SOYDA Monthly Progressive Narrative Report, November 2021

Situation Report
Originally published


1. Background and Humanitarian needs

The overall humanitarian situation in Somalia in 2020/2021 remains fragile, multi-layered, and complex due to the residual impact of ongoing displacement, conflict, facing Limited development coupled with recurring climatic shocks, including the COVID-19 pandemic, desert locusts, and poor rains from the Deyr. These constant shocks have led to Negative coping mechanisms being used by vulnerable communities. More than 1.15 million people (45 per cent) of a targeted 2.5 million people have received humanitarian assistance in the form of water, sanitation and hygiene (WASH) interventions since the beginning of 2021. This includes over 747,000 people (216,882 girls, 245,918 boys, 145,392 women, and men) reached with emergency water supply since january, while 312,229 people (99,252 girls, 77,227 boys, 68,460 women, and 78,090 men) were reached with sustainable water supply services.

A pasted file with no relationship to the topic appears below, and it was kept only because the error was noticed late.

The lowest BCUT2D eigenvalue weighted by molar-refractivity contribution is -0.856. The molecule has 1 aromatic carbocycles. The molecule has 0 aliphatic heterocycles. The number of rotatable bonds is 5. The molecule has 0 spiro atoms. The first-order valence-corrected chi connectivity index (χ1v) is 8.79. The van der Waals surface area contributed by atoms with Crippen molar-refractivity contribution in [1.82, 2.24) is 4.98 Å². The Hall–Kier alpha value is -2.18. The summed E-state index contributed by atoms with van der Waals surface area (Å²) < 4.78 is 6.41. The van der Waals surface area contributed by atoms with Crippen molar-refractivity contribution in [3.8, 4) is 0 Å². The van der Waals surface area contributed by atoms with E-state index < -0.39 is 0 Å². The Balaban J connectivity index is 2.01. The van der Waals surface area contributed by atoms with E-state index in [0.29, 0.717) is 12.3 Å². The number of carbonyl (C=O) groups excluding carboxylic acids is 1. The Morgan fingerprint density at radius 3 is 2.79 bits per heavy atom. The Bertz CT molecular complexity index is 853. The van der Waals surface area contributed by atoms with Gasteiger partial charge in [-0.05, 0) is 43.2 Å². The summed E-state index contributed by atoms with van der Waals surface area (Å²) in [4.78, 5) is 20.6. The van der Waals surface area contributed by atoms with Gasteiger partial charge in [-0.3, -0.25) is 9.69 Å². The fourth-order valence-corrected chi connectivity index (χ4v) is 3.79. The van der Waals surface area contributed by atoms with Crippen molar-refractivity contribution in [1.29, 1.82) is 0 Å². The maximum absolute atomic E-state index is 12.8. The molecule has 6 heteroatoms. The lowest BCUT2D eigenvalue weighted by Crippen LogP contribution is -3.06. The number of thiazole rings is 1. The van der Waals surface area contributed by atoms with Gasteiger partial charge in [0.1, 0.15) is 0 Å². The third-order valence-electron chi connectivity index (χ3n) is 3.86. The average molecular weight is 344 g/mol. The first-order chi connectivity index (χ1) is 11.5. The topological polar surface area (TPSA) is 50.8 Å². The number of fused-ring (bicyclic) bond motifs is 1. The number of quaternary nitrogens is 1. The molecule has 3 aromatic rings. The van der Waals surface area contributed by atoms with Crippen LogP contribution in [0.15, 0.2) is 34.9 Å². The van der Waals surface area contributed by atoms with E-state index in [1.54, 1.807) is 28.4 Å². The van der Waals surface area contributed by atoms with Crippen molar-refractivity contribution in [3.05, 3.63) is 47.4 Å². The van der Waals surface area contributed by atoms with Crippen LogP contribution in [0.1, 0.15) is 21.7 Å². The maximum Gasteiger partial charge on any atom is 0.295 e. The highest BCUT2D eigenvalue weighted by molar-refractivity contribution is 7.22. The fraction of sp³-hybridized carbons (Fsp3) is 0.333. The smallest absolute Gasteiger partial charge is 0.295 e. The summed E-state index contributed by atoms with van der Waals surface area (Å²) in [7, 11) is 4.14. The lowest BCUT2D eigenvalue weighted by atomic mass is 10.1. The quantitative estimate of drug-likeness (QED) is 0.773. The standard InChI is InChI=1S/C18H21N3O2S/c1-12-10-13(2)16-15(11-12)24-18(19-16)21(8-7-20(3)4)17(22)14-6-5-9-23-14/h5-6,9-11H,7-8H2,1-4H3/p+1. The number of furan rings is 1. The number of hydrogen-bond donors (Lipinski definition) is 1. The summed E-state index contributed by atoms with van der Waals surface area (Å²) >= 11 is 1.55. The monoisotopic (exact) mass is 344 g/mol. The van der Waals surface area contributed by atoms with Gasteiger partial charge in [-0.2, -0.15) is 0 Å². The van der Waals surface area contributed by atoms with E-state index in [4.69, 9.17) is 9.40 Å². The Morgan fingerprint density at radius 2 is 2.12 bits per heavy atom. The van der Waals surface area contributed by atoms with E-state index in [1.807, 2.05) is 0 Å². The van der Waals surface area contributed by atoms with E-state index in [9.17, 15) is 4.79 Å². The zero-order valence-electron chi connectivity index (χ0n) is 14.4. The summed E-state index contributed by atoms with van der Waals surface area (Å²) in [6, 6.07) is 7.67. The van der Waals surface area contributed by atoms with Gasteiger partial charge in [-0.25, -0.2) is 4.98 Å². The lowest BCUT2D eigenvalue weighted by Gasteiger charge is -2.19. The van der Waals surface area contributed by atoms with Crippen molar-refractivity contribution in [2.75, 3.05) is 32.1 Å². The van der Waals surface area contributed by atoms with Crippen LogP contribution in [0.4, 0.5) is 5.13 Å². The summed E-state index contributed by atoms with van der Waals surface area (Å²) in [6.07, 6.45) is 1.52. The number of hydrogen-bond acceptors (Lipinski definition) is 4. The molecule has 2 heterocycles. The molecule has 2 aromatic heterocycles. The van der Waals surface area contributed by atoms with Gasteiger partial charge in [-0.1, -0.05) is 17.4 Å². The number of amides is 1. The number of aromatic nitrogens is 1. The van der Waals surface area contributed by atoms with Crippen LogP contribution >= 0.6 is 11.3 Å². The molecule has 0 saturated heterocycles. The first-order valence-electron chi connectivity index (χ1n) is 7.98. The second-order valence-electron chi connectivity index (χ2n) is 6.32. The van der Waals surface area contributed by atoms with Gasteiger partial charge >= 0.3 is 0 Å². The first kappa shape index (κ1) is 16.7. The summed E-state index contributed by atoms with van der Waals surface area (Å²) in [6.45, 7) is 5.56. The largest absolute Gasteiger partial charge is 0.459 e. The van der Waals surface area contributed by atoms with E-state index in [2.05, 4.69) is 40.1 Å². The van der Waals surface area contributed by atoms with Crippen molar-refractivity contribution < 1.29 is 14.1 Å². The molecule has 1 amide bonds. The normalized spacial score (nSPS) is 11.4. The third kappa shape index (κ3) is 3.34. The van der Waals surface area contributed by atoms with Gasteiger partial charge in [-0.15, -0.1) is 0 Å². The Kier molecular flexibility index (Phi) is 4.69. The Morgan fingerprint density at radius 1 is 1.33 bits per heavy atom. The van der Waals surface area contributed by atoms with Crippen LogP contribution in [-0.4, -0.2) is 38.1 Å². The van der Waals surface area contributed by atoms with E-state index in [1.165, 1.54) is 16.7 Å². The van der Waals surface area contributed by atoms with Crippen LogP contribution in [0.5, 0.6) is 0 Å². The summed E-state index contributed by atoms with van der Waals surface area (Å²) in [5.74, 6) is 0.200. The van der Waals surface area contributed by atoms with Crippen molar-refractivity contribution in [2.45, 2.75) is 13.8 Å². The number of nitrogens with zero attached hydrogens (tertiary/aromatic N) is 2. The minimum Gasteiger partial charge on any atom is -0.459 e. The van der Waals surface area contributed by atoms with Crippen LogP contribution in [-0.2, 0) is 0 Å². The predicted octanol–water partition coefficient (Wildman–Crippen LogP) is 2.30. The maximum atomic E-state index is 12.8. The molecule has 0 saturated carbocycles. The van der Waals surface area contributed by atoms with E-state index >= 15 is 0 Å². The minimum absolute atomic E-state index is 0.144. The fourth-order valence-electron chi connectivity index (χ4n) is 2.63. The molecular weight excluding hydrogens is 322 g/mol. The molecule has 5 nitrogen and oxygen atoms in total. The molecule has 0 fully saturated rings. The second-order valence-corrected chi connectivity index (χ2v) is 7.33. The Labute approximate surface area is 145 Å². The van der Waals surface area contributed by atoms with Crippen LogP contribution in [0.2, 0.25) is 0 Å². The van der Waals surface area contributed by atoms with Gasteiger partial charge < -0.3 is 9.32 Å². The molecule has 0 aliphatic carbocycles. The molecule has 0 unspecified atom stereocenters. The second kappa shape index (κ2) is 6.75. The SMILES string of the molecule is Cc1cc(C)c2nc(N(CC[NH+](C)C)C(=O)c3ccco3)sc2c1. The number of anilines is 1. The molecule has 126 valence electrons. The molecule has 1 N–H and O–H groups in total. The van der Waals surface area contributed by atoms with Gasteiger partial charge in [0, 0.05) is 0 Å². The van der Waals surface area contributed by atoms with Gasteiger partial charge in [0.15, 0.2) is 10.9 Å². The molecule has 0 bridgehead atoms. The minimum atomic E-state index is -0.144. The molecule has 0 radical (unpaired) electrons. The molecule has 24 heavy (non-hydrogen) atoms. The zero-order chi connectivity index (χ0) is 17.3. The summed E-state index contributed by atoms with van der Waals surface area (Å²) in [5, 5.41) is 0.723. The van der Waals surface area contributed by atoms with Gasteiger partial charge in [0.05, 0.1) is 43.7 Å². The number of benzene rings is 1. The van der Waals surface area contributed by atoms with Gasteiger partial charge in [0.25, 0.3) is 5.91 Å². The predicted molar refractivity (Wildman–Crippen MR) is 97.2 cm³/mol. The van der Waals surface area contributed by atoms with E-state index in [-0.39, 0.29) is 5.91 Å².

According to the WASH Cluster, significant gaps remain especially in areas affected by recent conflict like Guri Ceel where access to water and sanitation remain very low. In such areas, needs include emergency water supply and construction of emergency latrines where displacement occurred, hygiene kits distribution and hygiene promotion. In 2021, WASH Cluster partners have prepositioned supplies in each regional hub, strategically located in the flood, drought and cholera-prone areas in the southern regions of the country. There are nine strategic warehouses in nine urban centers cross south and central Somalia with a storage capacity of over 120,000 supplies to support about 720,000 people over three months.

Over 60% of the 5.9 M people in need of hum. assistance in Somalia, experiencing food insecurity. Hum. workers project that the number of people in need will rise to 7.7 M in 2022. The current drought conditions are expected to deteriorate as the deyr season is forecast to be below average in the country, amid a La Niña phenomena expected to last until April.